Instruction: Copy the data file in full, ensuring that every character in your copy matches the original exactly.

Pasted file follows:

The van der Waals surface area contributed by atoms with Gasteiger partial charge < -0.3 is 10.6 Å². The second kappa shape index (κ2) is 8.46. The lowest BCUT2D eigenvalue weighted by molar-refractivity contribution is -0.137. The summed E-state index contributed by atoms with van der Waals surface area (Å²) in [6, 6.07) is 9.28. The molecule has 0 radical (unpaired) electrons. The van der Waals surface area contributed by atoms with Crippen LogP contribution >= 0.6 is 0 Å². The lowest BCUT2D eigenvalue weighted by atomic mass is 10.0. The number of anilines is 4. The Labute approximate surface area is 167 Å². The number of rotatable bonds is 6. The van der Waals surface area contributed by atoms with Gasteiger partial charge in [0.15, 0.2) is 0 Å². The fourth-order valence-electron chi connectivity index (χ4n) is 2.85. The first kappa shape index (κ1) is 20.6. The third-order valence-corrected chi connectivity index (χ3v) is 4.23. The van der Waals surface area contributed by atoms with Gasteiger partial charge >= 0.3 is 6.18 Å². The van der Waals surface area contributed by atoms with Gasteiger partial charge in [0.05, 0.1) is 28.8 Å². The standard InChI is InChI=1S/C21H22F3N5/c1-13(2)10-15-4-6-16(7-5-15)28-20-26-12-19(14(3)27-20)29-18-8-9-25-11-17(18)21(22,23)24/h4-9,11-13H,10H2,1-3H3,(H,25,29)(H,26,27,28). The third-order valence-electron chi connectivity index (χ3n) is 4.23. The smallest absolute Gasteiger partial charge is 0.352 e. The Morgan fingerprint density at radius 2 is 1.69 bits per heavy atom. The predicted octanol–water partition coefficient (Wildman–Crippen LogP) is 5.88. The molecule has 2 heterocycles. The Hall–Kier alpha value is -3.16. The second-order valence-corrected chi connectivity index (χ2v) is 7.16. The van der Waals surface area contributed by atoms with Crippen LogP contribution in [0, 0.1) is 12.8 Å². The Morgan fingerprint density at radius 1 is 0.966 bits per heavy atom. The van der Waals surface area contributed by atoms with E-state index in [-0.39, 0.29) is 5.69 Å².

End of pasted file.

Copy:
The van der Waals surface area contributed by atoms with Gasteiger partial charge < -0.3 is 10.6 Å². The second kappa shape index (κ2) is 8.46. The lowest BCUT2D eigenvalue weighted by molar-refractivity contribution is -0.137. The summed E-state index contributed by atoms with van der Waals surface area (Å²) in [6, 6.07) is 9.28. The molecule has 0 radical (unpaired) electrons. The van der Waals surface area contributed by atoms with Crippen LogP contribution >= 0.6 is 0 Å². The lowest BCUT2D eigenvalue weighted by atomic mass is 10.0. The number of anilines is 4. The Labute approximate surface area is 167 Å². The number of rotatable bonds is 6. The van der Waals surface area contributed by atoms with Gasteiger partial charge in [0.15, 0.2) is 0 Å². The fourth-order valence-electron chi connectivity index (χ4n) is 2.85. The first kappa shape index (κ1) is 20.6. The third-order valence-corrected chi connectivity index (χ3v) is 4.23. The van der Waals surface area contributed by atoms with Gasteiger partial charge >= 0.3 is 6.18 Å². The van der Waals surface area contributed by atoms with Gasteiger partial charge in [0.05, 0.1) is 28.8 Å². The standard InChI is InChI=1S/C21H22F3N5/c1-13(2)10-15-4-6-16(7-5-15)28-20-26-12-19(14(3)27-20)29-18-8-9-25-11-17(18)21(22,23)24/h4-9,11-13H,10H2,1-3H3,(H,25,29)(H,26,27,28). The third-order valence-electron chi connectivity index (χ3n) is 4.23. The smallest absolute Gasteiger partial charge is 0.352 e. The Morgan fingerprint density at radius 2 is 1.69 bits per heavy atom. The predicted octanol–water partition coefficient (Wildman–Crippen LogP) is 5.88. The molecule has 2 heterocycles. The Hall–Kier alpha value is -3.16. The second-order valence-corrected chi connectivity index (χ2v) is 7.16. The van der Waals surface area contributed by atoms with Crippen LogP contribution in [0, 0.1) is 12.8 Å². The Morgan fingerprint density at radius 1 is 0.966 bits per heavy atom. The van der Waals surface area contributed by atoms with E-state index in [-0.39, 0.29) is 5.69 Å².